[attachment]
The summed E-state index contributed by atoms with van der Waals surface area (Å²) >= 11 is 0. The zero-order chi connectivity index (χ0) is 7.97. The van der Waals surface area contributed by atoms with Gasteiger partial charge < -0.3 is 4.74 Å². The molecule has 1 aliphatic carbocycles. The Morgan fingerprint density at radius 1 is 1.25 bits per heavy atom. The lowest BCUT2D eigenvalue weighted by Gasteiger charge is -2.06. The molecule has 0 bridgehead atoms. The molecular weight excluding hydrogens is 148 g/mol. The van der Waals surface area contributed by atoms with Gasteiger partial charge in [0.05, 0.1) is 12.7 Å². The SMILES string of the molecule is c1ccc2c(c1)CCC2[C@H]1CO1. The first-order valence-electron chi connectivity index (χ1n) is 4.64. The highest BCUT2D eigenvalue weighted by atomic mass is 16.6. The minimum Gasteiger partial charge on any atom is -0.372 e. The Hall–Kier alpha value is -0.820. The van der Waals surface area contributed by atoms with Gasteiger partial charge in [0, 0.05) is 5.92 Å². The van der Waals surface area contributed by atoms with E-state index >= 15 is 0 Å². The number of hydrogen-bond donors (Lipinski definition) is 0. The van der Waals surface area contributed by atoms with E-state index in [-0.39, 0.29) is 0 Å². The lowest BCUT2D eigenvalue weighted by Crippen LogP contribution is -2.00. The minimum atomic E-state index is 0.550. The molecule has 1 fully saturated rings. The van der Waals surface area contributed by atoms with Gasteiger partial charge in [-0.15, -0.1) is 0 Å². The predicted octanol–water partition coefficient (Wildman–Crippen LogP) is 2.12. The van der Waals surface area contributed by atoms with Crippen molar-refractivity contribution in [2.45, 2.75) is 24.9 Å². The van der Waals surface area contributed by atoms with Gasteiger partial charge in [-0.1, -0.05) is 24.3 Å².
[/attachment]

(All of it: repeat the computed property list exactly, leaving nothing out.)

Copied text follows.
The summed E-state index contributed by atoms with van der Waals surface area (Å²) >= 11 is 0. The zero-order chi connectivity index (χ0) is 7.97. The van der Waals surface area contributed by atoms with Gasteiger partial charge < -0.3 is 4.74 Å². The molecule has 1 aliphatic carbocycles. The Morgan fingerprint density at radius 1 is 1.25 bits per heavy atom. The lowest BCUT2D eigenvalue weighted by Gasteiger charge is -2.06. The molecule has 0 bridgehead atoms. The molecular weight excluding hydrogens is 148 g/mol. The van der Waals surface area contributed by atoms with Gasteiger partial charge in [0.05, 0.1) is 12.7 Å². The SMILES string of the molecule is c1ccc2c(c1)CCC2[C@H]1CO1. The first-order valence-electron chi connectivity index (χ1n) is 4.64. The highest BCUT2D eigenvalue weighted by atomic mass is 16.6. The minimum Gasteiger partial charge on any atom is -0.372 e. The Hall–Kier alpha value is -0.820. The van der Waals surface area contributed by atoms with Gasteiger partial charge in [0, 0.05) is 5.92 Å². The van der Waals surface area contributed by atoms with E-state index >= 15 is 0 Å². The number of hydrogen-bond donors (Lipinski definition) is 0. The van der Waals surface area contributed by atoms with E-state index in [-0.39, 0.29) is 0 Å². The lowest BCUT2D eigenvalue weighted by Crippen LogP contribution is -2.00. The minimum atomic E-state index is 0.550. The molecule has 1 fully saturated rings. The van der Waals surface area contributed by atoms with Gasteiger partial charge in [-0.15, -0.1) is 0 Å². The predicted octanol–water partition coefficient (Wildman–Crippen LogP) is 2.12. The van der Waals surface area contributed by atoms with Crippen molar-refractivity contribution in [2.45, 2.75) is 24.9 Å². The van der Waals surface area contributed by atoms with Gasteiger partial charge in [-0.1, -0.05) is 24.3 Å².